ENTRIES TAGGED "games"

Games for Health covers current status of behavior change

There have never been better reasons for doing right by ourselves

A few existing and upcoming projects that illustrate what games are doing in health care, and some trends to watch.

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Four short links: 19 April 2012

Four short links: 19 April 2012

Text Similarity, Designing Engagement, Clustering Stories, and Prince of Persia

  1. Superfastmatch — open source text comparison tool, used to locate plagiarism/churnalism in online news sites. You can pull out the text engine and use it for your own “find where this text is used elsewhere” applications (e.g., what’s being forwarded out in email, how much of this RFP is copy and paste, what’s NOT boilerplate in this contract, etc.). (via Pete Warden)
  2. Ten Design Principles for Engaging Math Tasks (Dan Meyer) — education gold, engagement gold, and some serious ideas you can use in your own apps.
  3. Clustering Related Stories (Jenny Finkel) — description of how to cluster related stories, talks about some of the tricks. Interesting without being too scary.
  4. Prince of Persia (GitHub) — I have waited to see if the novelty wore off, but I still find this cool: 1980s source code on GitHub.
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Four short links: 30 March 2012

Four short links: 30 March 2012

Font Games, Open Source Lessons, Kickstarter Insight, and Anonymous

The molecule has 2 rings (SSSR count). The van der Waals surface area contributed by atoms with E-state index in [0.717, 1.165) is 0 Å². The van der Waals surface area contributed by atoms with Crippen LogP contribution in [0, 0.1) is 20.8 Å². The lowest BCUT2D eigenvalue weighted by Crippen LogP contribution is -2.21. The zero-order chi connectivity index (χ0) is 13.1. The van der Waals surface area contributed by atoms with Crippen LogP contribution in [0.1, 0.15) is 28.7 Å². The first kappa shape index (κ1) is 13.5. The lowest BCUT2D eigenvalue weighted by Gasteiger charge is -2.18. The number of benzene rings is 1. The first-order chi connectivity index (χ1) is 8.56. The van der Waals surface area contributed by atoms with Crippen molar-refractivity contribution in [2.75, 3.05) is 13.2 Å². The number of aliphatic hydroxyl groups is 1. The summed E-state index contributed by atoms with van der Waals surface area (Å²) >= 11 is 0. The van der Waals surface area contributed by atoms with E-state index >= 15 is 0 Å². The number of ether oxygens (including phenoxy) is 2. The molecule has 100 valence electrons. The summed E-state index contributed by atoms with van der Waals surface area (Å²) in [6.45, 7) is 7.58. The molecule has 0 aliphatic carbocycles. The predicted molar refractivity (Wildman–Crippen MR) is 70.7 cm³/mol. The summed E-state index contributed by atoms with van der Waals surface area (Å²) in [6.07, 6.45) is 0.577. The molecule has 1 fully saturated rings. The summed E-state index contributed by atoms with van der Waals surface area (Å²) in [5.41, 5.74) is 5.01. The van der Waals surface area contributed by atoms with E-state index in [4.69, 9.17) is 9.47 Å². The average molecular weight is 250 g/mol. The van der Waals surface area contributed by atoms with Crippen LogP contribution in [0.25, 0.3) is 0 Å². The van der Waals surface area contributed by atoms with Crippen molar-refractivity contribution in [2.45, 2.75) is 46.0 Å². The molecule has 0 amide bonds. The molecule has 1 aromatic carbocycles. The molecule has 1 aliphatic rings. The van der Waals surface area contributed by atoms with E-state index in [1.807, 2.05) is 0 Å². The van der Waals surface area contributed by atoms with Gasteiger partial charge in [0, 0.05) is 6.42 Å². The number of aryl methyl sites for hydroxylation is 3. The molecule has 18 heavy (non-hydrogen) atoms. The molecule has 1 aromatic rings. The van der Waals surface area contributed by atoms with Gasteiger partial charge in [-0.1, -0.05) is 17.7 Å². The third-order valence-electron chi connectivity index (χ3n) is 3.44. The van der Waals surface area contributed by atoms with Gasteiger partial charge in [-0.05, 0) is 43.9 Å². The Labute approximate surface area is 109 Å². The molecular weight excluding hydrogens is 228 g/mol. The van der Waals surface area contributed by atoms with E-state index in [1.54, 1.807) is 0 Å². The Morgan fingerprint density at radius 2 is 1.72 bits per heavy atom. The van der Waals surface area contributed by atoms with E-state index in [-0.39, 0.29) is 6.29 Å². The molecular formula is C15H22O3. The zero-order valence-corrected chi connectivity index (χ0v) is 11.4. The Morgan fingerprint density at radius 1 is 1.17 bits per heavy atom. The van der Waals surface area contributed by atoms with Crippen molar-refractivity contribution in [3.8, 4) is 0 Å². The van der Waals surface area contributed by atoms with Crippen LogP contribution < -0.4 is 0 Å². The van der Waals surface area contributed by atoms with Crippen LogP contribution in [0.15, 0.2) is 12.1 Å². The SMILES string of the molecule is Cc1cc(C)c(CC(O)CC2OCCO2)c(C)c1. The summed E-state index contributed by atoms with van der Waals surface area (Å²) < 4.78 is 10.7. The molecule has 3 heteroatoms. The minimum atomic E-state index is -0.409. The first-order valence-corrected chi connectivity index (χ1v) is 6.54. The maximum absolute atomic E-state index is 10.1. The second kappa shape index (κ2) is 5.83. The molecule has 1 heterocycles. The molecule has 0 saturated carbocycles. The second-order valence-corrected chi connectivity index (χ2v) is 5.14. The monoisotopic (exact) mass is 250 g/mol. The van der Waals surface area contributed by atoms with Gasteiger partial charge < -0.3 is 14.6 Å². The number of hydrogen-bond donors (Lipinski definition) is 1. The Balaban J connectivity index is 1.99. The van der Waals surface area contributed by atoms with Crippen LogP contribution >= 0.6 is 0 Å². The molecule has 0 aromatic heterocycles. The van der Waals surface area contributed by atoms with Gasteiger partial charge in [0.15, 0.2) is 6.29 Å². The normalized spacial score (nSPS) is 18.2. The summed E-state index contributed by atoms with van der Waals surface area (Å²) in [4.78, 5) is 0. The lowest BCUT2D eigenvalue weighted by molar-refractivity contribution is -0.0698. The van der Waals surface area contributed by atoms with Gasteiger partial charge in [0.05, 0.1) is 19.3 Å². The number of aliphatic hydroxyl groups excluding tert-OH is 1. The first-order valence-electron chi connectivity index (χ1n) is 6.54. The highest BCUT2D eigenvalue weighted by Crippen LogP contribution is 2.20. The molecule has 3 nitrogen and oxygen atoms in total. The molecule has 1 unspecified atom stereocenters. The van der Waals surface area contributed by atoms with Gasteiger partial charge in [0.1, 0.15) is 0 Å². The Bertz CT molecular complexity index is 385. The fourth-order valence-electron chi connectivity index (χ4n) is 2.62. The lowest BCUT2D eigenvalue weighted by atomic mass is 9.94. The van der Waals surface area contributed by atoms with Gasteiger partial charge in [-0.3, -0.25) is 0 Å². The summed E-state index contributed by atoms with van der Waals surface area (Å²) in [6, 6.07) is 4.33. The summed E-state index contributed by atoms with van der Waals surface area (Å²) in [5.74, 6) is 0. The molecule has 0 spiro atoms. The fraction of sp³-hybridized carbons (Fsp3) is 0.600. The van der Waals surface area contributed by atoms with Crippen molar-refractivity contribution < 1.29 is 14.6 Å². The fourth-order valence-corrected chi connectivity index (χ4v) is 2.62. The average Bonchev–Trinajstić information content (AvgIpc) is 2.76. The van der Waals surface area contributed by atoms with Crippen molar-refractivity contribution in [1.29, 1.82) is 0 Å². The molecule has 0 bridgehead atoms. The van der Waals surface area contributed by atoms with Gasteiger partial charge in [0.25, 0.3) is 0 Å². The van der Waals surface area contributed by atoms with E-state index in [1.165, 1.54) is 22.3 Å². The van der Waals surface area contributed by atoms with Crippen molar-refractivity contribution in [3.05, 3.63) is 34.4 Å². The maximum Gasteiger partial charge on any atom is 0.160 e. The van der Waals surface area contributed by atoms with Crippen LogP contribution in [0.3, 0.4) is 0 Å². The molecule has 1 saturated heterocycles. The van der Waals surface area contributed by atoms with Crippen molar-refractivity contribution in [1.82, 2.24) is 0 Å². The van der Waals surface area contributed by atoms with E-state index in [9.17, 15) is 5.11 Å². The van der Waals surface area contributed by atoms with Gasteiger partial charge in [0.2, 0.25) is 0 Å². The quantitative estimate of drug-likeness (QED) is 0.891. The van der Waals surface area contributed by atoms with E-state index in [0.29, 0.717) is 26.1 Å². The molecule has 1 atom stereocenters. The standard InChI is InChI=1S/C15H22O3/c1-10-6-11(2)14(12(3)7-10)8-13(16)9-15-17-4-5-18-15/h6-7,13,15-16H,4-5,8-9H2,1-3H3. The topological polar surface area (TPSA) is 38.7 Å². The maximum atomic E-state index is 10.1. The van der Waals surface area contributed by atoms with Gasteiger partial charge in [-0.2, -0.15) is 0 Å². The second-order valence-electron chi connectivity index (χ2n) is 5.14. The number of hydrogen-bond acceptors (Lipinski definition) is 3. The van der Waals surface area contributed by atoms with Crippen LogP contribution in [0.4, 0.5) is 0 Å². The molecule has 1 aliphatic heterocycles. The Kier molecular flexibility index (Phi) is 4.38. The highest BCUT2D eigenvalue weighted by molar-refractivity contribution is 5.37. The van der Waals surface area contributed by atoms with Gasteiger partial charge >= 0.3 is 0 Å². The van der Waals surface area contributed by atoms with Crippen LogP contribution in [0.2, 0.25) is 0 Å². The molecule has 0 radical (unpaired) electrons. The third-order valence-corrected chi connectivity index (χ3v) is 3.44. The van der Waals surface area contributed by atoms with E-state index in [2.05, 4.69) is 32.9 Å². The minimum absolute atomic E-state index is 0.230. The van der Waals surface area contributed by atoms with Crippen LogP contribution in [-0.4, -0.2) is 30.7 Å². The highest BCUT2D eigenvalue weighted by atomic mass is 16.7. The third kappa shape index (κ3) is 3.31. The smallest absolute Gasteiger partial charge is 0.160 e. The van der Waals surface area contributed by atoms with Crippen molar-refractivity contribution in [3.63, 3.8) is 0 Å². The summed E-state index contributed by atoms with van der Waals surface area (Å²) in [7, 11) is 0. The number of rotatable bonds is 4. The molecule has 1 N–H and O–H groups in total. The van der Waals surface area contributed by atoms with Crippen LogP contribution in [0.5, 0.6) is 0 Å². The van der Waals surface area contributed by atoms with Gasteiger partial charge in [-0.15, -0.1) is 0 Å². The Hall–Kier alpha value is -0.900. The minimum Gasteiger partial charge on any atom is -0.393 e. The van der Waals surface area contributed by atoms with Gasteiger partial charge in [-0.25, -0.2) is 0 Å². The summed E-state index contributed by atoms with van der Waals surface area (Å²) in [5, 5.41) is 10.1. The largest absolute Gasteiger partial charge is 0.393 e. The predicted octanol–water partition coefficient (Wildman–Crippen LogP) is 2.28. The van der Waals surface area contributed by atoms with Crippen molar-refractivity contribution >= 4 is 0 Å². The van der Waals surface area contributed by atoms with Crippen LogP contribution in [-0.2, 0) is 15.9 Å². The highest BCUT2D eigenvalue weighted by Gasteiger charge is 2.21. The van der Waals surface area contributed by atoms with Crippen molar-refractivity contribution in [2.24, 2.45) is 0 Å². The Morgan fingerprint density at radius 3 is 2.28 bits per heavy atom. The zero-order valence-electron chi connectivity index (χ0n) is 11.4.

1. TypeConnection — a game that teaches you how to match fonts and why successful matches work. (via Sacha Judd)
  2. Lessons Learned Building Open Source Software (Mitchel Hashimoto) — the creator of Vagrant talks about the lesson he’s learned building a great open source project.
  3. Kickstarter Post-Mortem (Ze Frank) — excellent dig into the details of his campaign, what worked, what didn’t, and how he structured it.
  4. In Lulz We Trust (Gabriella Coleman) — her excellent Webstock talk about Anonymous.
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Developer Week in Review: The mysterious Google I/O machine

Developer Week in Review: The mysterious Google I/O machine

A Google I/O puzzler, more sandbox mayhem, and Go prepares to take wing.

While we wait to sign up for two of the major conferences of the year, Google has released a brainteaser, Java suffers another security breach, and a new language prepares for takeoff.

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Top Stories: March 12-16, 2012

Top Stories: March 12-16, 2012

The nuances of location language, game devs find funding through Kickstarter, and the state of ebook pricing.

This week on O'Reilly: Computational linguist Robert Munro explained why location language is far more complex than many realize, we looked at how Kickstarter's crowdfunding is helping game developers, and Joe Wikert explored the major trends shaping ebook prices.

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Developer Week in Review: When game development met Kickstarter

Developer Week in Review: When game development met Kickstarter

From games to reference books, crowdsourcing is shaking up industries.